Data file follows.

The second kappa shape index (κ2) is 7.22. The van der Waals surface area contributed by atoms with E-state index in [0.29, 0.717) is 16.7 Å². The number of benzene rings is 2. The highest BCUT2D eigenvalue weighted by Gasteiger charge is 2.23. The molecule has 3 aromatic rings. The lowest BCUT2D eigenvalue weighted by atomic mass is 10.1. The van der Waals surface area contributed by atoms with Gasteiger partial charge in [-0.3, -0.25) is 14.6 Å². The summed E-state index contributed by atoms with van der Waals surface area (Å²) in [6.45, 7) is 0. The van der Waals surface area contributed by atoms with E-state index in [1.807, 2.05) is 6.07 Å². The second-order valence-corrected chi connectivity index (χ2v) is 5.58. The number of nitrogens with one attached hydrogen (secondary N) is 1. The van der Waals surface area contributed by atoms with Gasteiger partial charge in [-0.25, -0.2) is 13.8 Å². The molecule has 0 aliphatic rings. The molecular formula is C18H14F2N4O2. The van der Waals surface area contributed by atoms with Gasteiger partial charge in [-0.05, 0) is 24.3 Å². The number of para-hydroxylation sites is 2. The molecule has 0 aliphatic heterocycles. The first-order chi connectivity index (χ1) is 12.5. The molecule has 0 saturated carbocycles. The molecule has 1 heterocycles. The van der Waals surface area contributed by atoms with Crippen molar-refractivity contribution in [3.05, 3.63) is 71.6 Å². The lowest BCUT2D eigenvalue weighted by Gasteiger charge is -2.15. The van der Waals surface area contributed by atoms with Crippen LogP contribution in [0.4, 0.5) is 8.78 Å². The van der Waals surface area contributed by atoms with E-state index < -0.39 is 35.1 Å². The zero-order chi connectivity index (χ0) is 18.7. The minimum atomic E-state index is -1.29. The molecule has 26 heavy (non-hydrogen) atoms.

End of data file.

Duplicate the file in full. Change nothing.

The second kappa shape index (κ2) is 7.22. The van der Waals surface area contributed by atoms with E-state index in [0.29, 0.717) is 16.7 Å². The number of benzene rings is 2. The highest BCUT2D eigenvalue weighted by Gasteiger charge is 2.23. The molecule has 3 aromatic rings. The lowest BCUT2D eigenvalue weighted by atomic mass is 10.1. The van der Waals surface area contributed by atoms with Gasteiger partial charge in [-0.3, -0.25) is 14.6 Å². The summed E-state index contributed by atoms with van der Waals surface area (Å²) in [6.45, 7) is 0. The van der Waals surface area contributed by atoms with E-state index in [1.807, 2.05) is 6.07 Å². The second-order valence-corrected chi connectivity index (χ2v) is 5.58. The number of nitrogens with one attached hydrogen (secondary N) is 1. The van der Waals surface area contributed by atoms with Gasteiger partial charge in [-0.25, -0.2) is 13.8 Å². The molecule has 0 aliphatic rings. The molecular formula is C18H14F2N4O2. The van der Waals surface area contributed by atoms with Gasteiger partial charge in [-0.05, 0) is 24.3 Å². The number of para-hydroxylation sites is 2. The molecule has 0 aliphatic heterocycles. The first-order chi connectivity index (χ1) is 12.5. The molecule has 0 saturated carbocycles. The molecule has 1 heterocycles. The van der Waals surface area contributed by atoms with Crippen molar-refractivity contribution in [3.05, 3.63) is 71.6 Å². The lowest BCUT2D eigenvalue weighted by Gasteiger charge is -2.15. The van der Waals surface area contributed by atoms with Crippen LogP contribution in [0.4, 0.5) is 8.78 Å². The van der Waals surface area contributed by atoms with E-state index < -0.39 is 35.1 Å². The zero-order chi connectivity index (χ0) is 18.7. The minimum atomic E-state index is -1.29. The molecule has 26 heavy (non-hydrogen) atoms.